The Ottumwa Courier

AP National

August 1, 2013

Transportation funding bill faces GOP opposition

WASHINGTON (AP) — A measure awarding generous funding to road and bridge projects, community development grants and housing help for the poor is running into stiff Republican opposition in the Senate.

The bill appeared likely to fall prey Thursday to a filibuster by Republicans unhappy that the legislation breaks through budget limits required by automatic spending cuts known as budget sequestration.

"Voting for appropriations legislation that blatantly violates budget reforms already agreed to by both parties moves our country in exactly, exactly the wrong direction," Senate Minority Leader Mitch McConnell, R-Ky., said.

Far more austere companion legislation was pulled off the House floor Wednesday because, top lawmakers said, GOP leaders lacked the votes to pass it. The House Appropriations Committee chairman, Rep. Harold Rogers, R-Ky., said it was time to go back to the drawing board and come up with a compromise with congressional Democrats and the White House.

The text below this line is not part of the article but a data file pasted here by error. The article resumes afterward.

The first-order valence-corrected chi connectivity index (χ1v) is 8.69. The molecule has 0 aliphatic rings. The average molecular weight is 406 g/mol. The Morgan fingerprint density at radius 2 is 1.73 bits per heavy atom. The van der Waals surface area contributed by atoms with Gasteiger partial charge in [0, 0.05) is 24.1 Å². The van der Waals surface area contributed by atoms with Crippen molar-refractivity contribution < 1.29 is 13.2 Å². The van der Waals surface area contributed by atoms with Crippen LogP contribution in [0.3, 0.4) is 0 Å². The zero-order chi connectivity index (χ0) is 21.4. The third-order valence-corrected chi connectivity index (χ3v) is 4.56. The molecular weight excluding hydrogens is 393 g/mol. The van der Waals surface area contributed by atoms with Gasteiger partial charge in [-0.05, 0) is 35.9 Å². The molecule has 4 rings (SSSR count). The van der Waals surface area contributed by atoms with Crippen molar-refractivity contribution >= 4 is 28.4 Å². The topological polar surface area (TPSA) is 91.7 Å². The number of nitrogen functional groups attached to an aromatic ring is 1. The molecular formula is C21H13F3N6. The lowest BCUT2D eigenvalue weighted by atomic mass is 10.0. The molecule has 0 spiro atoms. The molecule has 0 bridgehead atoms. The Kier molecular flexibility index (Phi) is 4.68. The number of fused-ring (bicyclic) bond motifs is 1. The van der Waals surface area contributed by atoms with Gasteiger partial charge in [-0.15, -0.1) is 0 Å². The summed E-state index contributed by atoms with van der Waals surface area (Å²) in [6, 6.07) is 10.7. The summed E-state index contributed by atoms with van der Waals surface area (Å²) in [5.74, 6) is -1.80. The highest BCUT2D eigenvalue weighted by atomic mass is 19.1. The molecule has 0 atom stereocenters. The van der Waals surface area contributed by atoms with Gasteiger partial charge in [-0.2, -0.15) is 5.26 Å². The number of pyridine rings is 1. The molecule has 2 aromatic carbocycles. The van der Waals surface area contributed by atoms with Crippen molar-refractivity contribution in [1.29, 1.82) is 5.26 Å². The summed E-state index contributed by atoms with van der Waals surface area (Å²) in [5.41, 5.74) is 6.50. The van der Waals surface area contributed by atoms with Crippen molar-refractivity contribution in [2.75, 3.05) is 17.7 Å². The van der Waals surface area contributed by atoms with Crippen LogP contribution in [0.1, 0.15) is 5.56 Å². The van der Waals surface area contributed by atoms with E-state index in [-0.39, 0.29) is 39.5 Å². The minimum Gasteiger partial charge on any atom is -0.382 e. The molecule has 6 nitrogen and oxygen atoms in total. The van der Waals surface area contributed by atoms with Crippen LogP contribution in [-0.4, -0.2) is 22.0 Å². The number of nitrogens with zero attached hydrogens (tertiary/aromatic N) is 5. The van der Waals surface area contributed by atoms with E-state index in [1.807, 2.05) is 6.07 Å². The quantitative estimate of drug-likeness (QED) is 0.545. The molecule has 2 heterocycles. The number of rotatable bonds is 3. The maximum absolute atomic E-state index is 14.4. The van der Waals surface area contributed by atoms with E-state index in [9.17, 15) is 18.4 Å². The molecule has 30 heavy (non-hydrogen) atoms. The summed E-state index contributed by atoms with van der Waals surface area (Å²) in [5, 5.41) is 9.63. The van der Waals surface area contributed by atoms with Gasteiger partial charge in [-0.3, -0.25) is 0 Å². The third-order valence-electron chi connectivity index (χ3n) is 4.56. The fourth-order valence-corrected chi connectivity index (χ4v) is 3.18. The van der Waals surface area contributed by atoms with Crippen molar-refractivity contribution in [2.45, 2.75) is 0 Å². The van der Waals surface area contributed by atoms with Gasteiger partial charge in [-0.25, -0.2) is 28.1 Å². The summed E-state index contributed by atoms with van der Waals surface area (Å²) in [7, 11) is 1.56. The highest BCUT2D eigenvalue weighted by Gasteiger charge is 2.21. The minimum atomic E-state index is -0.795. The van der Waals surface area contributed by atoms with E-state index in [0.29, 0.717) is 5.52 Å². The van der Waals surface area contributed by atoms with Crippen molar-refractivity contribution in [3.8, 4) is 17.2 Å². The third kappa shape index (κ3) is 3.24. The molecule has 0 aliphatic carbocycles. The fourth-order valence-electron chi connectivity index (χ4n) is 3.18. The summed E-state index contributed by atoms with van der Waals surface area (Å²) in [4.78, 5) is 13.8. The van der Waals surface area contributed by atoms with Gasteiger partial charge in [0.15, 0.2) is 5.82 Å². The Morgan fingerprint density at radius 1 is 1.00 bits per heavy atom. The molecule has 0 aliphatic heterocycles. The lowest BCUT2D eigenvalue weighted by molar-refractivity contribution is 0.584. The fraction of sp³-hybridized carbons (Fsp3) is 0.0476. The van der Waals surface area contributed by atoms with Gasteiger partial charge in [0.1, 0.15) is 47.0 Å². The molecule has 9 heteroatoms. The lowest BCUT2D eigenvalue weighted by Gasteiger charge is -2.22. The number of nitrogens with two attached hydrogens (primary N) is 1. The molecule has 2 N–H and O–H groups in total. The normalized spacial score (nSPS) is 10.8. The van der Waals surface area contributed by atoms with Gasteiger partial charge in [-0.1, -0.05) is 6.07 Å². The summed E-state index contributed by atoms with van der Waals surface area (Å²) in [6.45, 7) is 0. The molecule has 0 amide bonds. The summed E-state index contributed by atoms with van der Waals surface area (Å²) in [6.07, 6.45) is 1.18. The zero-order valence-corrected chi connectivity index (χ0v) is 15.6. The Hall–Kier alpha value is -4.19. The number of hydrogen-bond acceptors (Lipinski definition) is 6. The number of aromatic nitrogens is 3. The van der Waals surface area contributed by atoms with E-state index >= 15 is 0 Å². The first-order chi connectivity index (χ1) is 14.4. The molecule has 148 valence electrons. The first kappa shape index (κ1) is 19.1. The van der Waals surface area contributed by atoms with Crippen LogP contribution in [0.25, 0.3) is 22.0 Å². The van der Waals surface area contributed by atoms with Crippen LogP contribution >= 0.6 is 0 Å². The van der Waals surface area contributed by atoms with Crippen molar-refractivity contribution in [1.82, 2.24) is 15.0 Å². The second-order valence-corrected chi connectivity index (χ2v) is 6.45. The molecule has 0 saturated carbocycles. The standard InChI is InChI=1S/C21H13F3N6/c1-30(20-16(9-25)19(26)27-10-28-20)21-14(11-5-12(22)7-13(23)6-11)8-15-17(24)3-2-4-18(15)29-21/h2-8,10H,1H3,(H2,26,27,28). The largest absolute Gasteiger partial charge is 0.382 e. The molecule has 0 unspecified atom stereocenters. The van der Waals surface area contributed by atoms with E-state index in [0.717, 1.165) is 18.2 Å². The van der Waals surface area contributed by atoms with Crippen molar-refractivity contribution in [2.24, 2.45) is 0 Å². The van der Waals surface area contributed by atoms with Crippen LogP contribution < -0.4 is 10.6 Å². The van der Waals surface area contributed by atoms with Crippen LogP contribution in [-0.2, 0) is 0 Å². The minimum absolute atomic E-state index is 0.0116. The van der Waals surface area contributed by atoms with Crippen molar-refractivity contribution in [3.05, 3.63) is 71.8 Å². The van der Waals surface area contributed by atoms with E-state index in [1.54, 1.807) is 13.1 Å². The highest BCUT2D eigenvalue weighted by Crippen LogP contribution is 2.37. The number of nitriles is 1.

Taken together, the likely failure of both measures illustrates the shortcomings of the budget strategies by Republicans controlling the House and Democrats in charge of the Senate. At issue are the 12 spending bills passed each year by Congress for the day-to-day working of the government.

House GOP leaders pulled the measure from the floor after detecting opposition from both conservatives and more moderate members. Democrats were united against the bill and its steep cuts to Amtrak, transportation and housing programs, and community development grants.

"There are some folks that have a hard time voting for any appropriation bill and then there are some folks (for whom) this was probably a difficult vote ..., with Amtrak and block grants and stuff," said Rep. Tom Latham, R-Iowa, author of the transportation and housing measure. Aides to top Republicans like Majority Leader Eric Cantor of Virginia and Majority Whip Kevin McCarthy of California maintained that the measure was scuttled because there wasn't enough time in the House's crowded schedule.

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